Once in a while a little extra help is needed to obtain a contact with a DX station. That extra help can come in the form of a few more watts. When a difficult DX contact is completed we call that being deserving, as in, “We are among the deserving” (Where Do We Go Next, Martti Laine, OH2BH). Here is a photo of the new amp and my silly grin shows a combination of emotions. Sheepish for adding power to a weak signal mode but thrilled at the same time.
(Actually the emotion is more, “Can I get this damn cell phone to take a selfie”.)
Design contraints of a remote base off grid quickly narrow down the choices of linear amplifiers. The SGC SG-500 was the obvious choice because it changes bands automatically using rf sensing, runs the finals at 12 volts, and has a remote on/off switch ability. Luck was with us when we found this pristine SG-500 at a good price online at QRZ Swapmeet.
The amp can draw up to 90 amps. We rearranged the battery banks to dedicate one bank to the amp. Everything else is on the other bank. Testing showed up no problems except a tired SO239 coax connector. We escaped replacing that by using a PL259 with a slightly longer center pin so it would push against the solder cup at the back. Deferred maintainance. With 10 watts input the output is 150 watts with no complaints from anything else in the station. On to the first on-air test.
Wow, amazing, superlatives are not enough. Noticing a big pileup for a station with the call 3D0AY (Swaziland) I found a clear frequency and clicked the transmit button. Seven others were calling at the same time. With only four calls, on the 4th transmission he came back to me! Here is the proof.
As soon as Swaziland anwered my call another station jumped on our frequency. I found another clear spot and tried to complete the qso with Swaziland. He came back again and we completed the contact. Another station immediately jumped on the new frequency. A difficult qso but my station joined the deserving fraternity, thanks to the new amp. I’m hooked. I’ll be using this whenever a pileup is tough.
Sixty-five foot mast from DXEngineering completed today and looks amazingly vertical. Getting it up was like raising a wet noodle. Here’s what it looks like on the ground.
The secret is to never let the attachment point get below the bow point. Lift the upper sections first and keep them under upward pressure so a downward facing bow never forms.
When it’s all over it looks like the top picture. This will be the south support for a 40 meter dipole and possible for a 630 meter antenna.
Adding a tuner to the 20 meter yagi didn’t work out so well for 15 meters and 17 meters. Next trial is erecting end fed half wave verticals for those two bands today. We are using LNR PAR EF-17 and EF-15 antennas mounted on two fiberglass poles. Below is the 17 meter version.
Preliminary testing has been successful when compared with the yagi/tuner combination. We attempted to answer cq’s from Japan with the yagi on 17 meters to no avail. Switching to the end fed half wave produced an immediate qso with JN8QNF.
By adding a tuner to the 20 meter antenna system it is now possible to operate on 15 meters, 17 meters, and 30 meters in addition to 20 meters. The 20 meter yagi acts like a dipole on the new bands. No gain or much directivity but a dipole at 60 feet is a big improvement over the verticals that have been in use. The tuner is a LDG Electronics model RT-100 remote automatic tuner mounted in the shack. This is similiar to using the tuner in a transceiver except this has wider coverage. A conjugate match can be made anywhere along a transmission line. However, any time a tuner is located at other than the antenna feed point there is loss introduced in the form of coax loss due to swr and cable loss. This is an experiment to see how well the concept will actually work in practice.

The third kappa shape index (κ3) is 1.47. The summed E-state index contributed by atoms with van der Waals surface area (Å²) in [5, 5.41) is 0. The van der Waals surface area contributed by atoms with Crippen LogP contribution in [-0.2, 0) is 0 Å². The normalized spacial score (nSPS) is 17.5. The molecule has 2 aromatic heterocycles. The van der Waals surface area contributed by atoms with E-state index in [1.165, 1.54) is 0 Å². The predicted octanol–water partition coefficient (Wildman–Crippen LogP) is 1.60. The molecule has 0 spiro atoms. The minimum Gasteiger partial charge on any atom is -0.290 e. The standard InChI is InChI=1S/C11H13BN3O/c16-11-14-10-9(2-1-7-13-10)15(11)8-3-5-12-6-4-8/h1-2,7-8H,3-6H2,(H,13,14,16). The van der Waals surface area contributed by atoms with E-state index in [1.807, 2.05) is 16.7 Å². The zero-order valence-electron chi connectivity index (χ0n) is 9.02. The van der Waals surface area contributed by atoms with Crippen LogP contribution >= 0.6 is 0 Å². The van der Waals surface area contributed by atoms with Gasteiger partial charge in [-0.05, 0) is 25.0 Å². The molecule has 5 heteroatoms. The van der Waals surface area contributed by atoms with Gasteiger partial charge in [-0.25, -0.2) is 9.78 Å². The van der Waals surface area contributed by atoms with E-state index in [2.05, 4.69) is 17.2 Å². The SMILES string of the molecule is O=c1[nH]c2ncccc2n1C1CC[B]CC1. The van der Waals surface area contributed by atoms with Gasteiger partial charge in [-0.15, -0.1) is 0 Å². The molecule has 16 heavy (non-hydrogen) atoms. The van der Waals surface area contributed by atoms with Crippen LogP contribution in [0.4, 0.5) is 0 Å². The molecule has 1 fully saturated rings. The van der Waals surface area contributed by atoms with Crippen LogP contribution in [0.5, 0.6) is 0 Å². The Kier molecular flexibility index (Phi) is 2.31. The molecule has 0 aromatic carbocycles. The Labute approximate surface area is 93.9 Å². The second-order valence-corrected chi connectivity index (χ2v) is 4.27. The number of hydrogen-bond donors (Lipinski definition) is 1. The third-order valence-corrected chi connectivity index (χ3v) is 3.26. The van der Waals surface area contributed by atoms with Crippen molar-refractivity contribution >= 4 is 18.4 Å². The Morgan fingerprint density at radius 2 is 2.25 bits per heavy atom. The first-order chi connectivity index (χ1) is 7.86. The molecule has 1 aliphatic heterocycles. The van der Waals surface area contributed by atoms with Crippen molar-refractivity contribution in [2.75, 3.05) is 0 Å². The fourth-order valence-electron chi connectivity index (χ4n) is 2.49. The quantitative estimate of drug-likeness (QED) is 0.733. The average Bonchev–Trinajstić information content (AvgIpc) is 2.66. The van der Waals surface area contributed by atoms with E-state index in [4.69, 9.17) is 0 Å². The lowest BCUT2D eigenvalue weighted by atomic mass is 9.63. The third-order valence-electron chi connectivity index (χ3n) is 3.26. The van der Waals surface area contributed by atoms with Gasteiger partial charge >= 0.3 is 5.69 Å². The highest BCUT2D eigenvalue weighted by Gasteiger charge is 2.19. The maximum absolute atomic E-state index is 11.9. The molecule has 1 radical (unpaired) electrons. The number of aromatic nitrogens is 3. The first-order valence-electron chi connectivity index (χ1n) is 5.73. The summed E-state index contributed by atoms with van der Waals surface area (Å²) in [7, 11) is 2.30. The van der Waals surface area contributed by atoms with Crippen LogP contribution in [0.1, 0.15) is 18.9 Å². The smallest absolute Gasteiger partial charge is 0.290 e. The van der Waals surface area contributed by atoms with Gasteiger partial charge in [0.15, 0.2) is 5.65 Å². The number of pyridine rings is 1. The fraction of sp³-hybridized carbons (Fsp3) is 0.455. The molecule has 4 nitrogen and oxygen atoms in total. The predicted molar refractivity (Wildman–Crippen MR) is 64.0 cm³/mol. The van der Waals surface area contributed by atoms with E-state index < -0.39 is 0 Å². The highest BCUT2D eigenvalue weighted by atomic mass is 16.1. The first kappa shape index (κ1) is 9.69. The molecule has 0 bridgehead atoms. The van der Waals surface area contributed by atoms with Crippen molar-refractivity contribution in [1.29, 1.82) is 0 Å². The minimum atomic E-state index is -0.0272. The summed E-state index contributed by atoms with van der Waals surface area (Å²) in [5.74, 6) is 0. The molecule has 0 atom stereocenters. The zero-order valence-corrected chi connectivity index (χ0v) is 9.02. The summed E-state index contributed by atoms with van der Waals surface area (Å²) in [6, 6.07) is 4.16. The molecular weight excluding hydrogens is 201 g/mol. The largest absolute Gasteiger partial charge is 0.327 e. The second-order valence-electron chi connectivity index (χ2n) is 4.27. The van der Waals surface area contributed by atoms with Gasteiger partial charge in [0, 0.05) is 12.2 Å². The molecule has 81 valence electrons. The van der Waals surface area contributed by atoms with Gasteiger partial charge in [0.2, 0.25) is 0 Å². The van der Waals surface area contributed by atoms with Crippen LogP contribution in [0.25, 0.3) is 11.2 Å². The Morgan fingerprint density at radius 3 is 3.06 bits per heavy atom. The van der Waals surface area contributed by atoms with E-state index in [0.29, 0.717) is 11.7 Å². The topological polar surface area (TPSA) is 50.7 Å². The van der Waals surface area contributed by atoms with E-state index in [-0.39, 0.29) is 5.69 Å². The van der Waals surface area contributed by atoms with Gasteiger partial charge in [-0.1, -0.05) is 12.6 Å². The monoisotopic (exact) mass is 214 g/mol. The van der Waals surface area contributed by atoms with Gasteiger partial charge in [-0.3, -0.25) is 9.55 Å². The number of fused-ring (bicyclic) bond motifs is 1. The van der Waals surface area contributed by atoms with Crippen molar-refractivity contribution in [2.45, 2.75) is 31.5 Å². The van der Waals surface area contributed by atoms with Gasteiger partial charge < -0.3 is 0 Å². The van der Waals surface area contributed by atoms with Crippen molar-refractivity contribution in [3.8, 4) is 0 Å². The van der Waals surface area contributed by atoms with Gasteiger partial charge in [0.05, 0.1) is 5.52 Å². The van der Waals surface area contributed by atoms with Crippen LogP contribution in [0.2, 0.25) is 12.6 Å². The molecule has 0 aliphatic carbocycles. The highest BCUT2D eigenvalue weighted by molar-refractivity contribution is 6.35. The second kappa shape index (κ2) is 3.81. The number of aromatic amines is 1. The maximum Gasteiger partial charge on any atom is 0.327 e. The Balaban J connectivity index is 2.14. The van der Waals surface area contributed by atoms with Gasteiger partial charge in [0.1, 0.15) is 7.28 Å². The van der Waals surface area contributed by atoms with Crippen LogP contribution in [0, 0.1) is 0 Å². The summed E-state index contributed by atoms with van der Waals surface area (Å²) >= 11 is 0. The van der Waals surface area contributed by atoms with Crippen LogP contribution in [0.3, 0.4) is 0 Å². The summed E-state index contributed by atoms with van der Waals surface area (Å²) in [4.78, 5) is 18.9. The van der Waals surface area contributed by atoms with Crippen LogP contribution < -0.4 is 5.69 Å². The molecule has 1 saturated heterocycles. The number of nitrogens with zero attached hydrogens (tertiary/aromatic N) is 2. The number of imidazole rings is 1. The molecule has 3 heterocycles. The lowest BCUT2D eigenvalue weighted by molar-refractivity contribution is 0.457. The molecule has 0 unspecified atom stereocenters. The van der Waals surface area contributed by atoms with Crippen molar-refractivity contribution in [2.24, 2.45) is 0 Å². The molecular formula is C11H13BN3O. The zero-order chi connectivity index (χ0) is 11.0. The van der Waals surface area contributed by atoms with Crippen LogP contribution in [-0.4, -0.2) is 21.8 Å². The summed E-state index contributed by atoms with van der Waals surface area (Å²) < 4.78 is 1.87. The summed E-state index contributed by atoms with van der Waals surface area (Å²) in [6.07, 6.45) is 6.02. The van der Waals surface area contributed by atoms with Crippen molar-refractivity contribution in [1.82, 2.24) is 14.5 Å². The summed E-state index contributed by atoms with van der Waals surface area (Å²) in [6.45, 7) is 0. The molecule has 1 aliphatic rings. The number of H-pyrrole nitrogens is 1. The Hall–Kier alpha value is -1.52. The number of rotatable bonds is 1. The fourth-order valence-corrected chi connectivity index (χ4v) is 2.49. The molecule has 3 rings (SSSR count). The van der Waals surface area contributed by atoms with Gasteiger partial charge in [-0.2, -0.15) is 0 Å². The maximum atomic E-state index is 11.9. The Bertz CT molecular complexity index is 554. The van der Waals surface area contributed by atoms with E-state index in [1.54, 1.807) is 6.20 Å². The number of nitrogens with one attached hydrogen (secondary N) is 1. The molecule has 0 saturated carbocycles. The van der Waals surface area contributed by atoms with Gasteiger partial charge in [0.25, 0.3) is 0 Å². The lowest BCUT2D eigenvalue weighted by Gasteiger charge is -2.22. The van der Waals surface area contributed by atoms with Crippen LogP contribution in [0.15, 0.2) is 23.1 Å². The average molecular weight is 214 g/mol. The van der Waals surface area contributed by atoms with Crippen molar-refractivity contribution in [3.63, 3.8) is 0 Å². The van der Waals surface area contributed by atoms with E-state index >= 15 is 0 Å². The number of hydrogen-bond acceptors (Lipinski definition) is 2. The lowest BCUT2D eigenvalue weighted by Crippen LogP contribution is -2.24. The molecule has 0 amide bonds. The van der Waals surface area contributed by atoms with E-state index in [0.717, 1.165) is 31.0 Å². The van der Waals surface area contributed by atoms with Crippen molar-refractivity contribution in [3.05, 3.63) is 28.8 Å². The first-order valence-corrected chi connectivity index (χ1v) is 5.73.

Our installation consists of 160 feet of LMR 400 coax between the transmitter and the antenna feed point (100′ to the base of the tower and 60′ up the tower). If the tuner was moved to the base of the tower 100 feet of coax would be bypassed. For these calculations we use the KV5R.com web site. At 17 meters for example, total loss at 160 feet is 2.8dB (coax loss plus swr loss). For 25 watts out from the transmitter the antenna would receive 13 watts. Moving the tuner to the base of the tower would improve the loss to 1.2dB. The antenna would receive 19 watts. We ignored the loss in the 100 feet of coax from the transmitter to the tuner. That loss would be .5dB (or 3 watts in this example) with virtually no swr loss. Therefore the coax would deliver 22 watts to the input of the tuner and the antenna would receive 3 watts less.. With 1.2dB of loss the antenna was receiving 19 watts. Now it would receive 16 watts. In conclusion if we moved the tuner to the base of the tower the antenna would receive 3 watts more power or .5 dB (16 watts vs 13 watts). Is it worth moving the tuner to gain 3 watts (or .5 db)?
SWR Loss at 18.100 MHz
100′ LMR400 = 3 watts
Update: It seems to work on 17 meters. FT8 contacts with Europe have been made. For the next experiment it would be fun to try a better tuner, such as the MFJ 998RT, at the base of the tower. This tuner would have less loss plus allowing bypass mode and tuning a wider range. It is expensive and putting a up a second antenna might be less money.
October 23, 2017
Dear Mark Edwards (W0QL),